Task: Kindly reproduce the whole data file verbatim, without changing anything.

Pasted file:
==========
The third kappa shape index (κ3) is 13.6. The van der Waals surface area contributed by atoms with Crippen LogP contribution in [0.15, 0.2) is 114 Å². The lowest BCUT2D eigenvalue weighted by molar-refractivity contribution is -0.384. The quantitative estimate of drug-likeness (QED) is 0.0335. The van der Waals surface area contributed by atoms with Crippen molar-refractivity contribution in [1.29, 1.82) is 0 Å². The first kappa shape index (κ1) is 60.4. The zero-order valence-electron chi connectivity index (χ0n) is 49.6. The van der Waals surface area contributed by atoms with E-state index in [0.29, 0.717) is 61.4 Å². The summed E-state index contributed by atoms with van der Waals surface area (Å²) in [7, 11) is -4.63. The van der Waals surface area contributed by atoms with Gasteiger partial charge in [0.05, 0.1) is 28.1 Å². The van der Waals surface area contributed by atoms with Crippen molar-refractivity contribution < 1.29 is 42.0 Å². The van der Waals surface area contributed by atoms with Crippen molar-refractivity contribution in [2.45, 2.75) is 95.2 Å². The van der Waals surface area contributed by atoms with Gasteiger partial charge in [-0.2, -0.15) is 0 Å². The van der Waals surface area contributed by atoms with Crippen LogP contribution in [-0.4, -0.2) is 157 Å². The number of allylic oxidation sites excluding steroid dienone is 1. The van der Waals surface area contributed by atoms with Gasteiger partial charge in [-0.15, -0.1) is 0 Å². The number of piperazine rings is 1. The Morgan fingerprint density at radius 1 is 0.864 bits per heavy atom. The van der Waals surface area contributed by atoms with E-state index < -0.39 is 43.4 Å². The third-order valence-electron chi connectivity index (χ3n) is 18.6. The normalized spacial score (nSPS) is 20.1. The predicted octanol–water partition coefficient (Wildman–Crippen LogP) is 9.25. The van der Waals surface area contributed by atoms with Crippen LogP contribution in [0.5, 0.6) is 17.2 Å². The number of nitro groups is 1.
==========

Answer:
The third kappa shape index (κ3) is 13.6. The van der Waals surface area contributed by atoms with Crippen LogP contribution in [0.15, 0.2) is 114 Å². The lowest BCUT2D eigenvalue weighted by molar-refractivity contribution is -0.384. The quantitative estimate of drug-likeness (QED) is 0.0335. The van der Waals surface area contributed by atoms with Crippen molar-refractivity contribution in [1.29, 1.82) is 0 Å². The first kappa shape index (κ1) is 60.4. The zero-order valence-electron chi connectivity index (χ0n) is 49.6. The van der Waals surface area contributed by atoms with E-state index in [0.29, 0.717) is 61.4 Å². The summed E-state index contributed by atoms with van der Waals surface area (Å²) in [7, 11) is -4.63. The van der Waals surface area contributed by atoms with Gasteiger partial charge in [0.05, 0.1) is 28.1 Å². The van der Waals surface area contributed by atoms with Crippen molar-refractivity contribution < 1.29 is 42.0 Å². The van der Waals surface area contributed by atoms with Crippen molar-refractivity contribution in [2.45, 2.75) is 95.2 Å². The van der Waals surface area contributed by atoms with Gasteiger partial charge in [-0.2, -0.15) is 0 Å². The van der Waals surface area contributed by atoms with Crippen LogP contribution in [-0.4, -0.2) is 157 Å². The number of allylic oxidation sites excluding steroid dienone is 1. The van der Waals surface area contributed by atoms with Gasteiger partial charge in [-0.15, -0.1) is 0 Å². The number of piperazine rings is 1. The Morgan fingerprint density at radius 1 is 0.864 bits per heavy atom. The van der Waals surface area contributed by atoms with E-state index < -0.39 is 43.4 Å². The third-order valence-electron chi connectivity index (χ3n) is 18.6. The normalized spacial score (nSPS) is 20.1. The predicted octanol–water partition coefficient (Wildman–Crippen LogP) is 9.25. The van der Waals surface area contributed by atoms with Crippen LogP contribution in [0.5, 0.6) is 17.2 Å². The number of nitro groups is 1.